In line with the overarching AI-based autonomous driving trend, this year Luxoft acquired CMORE Automotive for an undisclosed amount. CMORE is a a strategic autonomous drive development partner to major German automakers and their key suppliers.
The company will strengthen Luxoft’s capabilities in data-driven development and validation of AD/ADAS for Level 3 to Level 5 autonomous functions. Luxoft provides engineering services in several industries specializing among others in automotive.
Mobility & Fleet Management
M&A activity in the Mobility and Fleet Management subsector has seen a slight uptick in volume since 2H2019, with 9 transactions recorded in 1H2020. We foresee that this segment will remain a key valueadd in the automotive sector post-Covid and anticipate volumes in 2021 more in line with previous years.
Intel reinforces automotive ambitions
Chip giant Intel confirmed its latest move to grow its automotive division by acquiring Moovit, an Israeli startup that analyses urban traffic patterns and provides transportation recommendations with a specific focus on public transit. The transaction valued Moovit at $900 million.
The acquired tech will be used to expand and enhance Mobileye’s “mobility as a service” (MaaS) offering and is supposed to support Intel’s plan to become a complete mobility provider, including robotaxi services, which is forecast to be an estimated $160 billion opportunity by 2030.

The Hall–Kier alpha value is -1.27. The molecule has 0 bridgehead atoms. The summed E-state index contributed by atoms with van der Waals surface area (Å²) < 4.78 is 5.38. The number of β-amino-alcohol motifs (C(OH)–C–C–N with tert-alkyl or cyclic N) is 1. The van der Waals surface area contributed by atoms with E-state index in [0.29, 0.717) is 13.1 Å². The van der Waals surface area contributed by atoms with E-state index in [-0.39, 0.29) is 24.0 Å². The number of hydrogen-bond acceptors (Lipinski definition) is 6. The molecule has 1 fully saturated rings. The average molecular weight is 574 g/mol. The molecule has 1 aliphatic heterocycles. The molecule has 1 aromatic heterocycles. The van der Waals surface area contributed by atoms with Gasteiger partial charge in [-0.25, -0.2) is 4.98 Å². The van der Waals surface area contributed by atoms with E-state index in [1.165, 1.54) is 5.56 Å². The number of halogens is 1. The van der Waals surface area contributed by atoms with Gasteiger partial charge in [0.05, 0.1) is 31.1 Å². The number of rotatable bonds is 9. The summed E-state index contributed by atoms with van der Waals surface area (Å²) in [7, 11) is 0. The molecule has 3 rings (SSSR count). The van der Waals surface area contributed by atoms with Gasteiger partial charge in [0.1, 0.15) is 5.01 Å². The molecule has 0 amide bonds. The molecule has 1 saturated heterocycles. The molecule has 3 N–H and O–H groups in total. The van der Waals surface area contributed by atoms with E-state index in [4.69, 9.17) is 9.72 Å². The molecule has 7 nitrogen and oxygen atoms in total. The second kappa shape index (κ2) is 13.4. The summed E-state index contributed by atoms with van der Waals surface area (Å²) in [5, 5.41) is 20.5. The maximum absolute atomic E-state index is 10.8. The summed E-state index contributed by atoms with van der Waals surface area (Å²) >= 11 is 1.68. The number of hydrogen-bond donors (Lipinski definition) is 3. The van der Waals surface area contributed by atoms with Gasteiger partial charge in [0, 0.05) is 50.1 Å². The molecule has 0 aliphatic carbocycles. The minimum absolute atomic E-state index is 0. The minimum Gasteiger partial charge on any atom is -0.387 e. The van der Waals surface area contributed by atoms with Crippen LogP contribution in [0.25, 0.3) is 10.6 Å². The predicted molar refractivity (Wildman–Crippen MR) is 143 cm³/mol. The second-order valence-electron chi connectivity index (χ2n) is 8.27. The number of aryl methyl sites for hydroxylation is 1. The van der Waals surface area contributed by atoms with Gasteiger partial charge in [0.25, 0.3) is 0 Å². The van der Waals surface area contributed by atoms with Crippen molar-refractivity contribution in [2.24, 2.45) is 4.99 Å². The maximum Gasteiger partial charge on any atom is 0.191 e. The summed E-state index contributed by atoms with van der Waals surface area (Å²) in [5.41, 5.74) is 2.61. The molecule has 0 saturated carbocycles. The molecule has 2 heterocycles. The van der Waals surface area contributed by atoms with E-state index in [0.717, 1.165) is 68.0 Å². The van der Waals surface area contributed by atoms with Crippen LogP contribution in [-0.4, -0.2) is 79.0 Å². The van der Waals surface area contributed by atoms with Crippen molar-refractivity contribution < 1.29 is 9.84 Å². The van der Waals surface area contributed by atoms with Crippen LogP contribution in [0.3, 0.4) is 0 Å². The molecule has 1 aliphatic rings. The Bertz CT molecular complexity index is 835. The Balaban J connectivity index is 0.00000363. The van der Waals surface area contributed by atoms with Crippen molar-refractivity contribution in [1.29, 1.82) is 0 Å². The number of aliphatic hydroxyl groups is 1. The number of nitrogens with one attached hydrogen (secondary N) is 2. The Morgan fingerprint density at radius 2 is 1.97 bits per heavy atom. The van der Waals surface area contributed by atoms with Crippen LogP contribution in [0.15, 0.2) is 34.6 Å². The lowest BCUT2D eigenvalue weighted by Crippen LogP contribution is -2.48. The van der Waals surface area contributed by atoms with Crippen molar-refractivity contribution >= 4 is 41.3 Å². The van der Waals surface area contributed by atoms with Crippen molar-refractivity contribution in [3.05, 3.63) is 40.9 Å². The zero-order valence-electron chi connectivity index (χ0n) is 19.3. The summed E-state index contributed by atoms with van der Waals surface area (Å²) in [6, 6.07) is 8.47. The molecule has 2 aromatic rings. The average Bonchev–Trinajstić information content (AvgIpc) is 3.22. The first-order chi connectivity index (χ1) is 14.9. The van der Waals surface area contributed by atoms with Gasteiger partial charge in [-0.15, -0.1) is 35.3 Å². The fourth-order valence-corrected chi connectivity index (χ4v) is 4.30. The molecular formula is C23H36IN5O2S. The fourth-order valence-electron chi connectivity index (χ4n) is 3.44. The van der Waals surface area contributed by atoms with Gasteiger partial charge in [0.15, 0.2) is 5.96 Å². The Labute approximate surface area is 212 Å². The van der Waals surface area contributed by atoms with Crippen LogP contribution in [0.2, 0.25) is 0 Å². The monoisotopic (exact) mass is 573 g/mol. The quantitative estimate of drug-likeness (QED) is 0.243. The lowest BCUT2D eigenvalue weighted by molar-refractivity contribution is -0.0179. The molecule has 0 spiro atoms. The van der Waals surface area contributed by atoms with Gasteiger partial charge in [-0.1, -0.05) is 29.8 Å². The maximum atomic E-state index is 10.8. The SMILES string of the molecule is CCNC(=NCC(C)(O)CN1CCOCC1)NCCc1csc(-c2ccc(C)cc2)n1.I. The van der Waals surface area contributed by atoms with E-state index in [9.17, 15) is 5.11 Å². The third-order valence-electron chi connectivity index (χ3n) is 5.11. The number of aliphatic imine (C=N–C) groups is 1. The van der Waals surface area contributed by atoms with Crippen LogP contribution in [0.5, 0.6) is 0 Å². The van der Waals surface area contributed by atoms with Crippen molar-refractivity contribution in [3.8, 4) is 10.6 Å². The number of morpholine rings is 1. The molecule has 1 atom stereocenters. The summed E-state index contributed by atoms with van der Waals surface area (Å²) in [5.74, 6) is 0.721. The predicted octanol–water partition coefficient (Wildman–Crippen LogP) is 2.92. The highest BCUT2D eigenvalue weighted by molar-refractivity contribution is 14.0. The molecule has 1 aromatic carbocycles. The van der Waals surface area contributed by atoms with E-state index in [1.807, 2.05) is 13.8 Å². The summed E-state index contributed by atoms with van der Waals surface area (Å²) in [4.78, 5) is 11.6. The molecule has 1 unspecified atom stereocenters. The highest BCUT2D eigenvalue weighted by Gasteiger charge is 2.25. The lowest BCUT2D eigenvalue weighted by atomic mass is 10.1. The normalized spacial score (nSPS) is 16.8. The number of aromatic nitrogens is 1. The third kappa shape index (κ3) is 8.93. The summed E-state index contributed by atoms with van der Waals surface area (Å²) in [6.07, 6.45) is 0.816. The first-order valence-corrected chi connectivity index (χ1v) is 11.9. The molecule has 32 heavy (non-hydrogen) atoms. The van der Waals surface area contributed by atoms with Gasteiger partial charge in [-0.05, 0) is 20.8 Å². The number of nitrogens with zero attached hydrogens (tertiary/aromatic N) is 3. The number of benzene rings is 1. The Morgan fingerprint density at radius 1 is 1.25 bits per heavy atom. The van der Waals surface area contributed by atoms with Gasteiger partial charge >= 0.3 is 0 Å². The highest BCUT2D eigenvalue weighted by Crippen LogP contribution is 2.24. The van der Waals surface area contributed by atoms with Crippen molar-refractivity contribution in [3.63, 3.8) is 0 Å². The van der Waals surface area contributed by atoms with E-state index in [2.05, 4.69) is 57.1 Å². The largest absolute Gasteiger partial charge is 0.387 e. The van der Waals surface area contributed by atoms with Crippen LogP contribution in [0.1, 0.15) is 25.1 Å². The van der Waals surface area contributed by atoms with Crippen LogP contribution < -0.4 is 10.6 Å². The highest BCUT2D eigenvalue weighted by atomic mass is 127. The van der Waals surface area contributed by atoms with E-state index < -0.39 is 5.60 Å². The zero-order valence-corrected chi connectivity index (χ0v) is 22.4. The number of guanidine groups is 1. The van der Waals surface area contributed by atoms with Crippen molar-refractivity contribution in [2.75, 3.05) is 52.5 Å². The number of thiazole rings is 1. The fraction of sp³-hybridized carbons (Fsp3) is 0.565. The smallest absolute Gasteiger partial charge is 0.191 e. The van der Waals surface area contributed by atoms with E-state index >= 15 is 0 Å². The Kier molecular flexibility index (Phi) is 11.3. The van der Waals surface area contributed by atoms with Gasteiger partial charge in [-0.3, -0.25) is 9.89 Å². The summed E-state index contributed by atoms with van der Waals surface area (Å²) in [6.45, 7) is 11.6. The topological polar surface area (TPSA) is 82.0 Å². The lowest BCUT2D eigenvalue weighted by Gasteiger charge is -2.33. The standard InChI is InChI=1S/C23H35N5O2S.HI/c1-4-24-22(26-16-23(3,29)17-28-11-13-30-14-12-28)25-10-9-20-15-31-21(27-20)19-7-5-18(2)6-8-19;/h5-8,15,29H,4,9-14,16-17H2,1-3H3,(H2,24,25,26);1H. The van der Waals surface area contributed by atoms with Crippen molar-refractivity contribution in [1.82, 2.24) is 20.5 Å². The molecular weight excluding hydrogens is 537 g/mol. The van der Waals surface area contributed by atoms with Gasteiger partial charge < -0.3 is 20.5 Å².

In May, Omnitracs acquired VisTracks for an undisclosed amount to further enhance its device agnostic hardware and OEM strategy.
VisTracks provides white-label, location-based electronic driver log management SaaS and compliance services to fleets and businesses. It will extend Omnitracs reach in the SMB market. Omnitracs aims at providing access to enterprisegrade solutions that unify fragmented technology.
Since many fleets are committed to a specific OEM, they look for flexible solutions that can leverage their existing hardware and software products.
The automobile industry was dramatically impacted by the pandemic in the first half of 2020. It remains to be seen what the long-term impact on car usage and buyer habits will be post-Covid.
In any case, it is clear that OEMs and suppliers were distracted from M&A while putting out supply chain fires and dealing with reduced demand for new vehicles. Covid impacted deal-making, which declined in volume virtually across the board and became characterised by much more regional activity.
Later, as 1H2020 closed out, we noted a recovery in China and we anticipate that the market will improve in 2H2020.
We believe OEMs and suppliers will continue to make strategic acquisitions to remain relevant as they need to acquire innovative technologies rarely developed internally, especially in areas such as electrification, predictive analytics, autonomous driving, customer retention, mobility and connected vehicles.
See the full report here.
About Hampleton Partners
Hampleton Partners is at the forefront of international mergers and acquisitions advisory for companies with technology at their core.
Hampleton’s experienced deal makers have built, bought and sold over 100 fast-growing tech businesses and provide hands-on expertise and unrivalled international advice to tech entrepreneurs and the companies who are looking to accelerate growth and maximise value.
With offices in London, Frankfurt, Stockholm and San Francisco, Hampleton offers a global perspective with sector expertise in: Automotive Technology, IoT, AI, Fintech, Insurtech, Cybersecurity, VR/AR, Healthtech, Digital Marketing, Enterprise Software, IT Services, SaaS & Cloud and E-Commerce.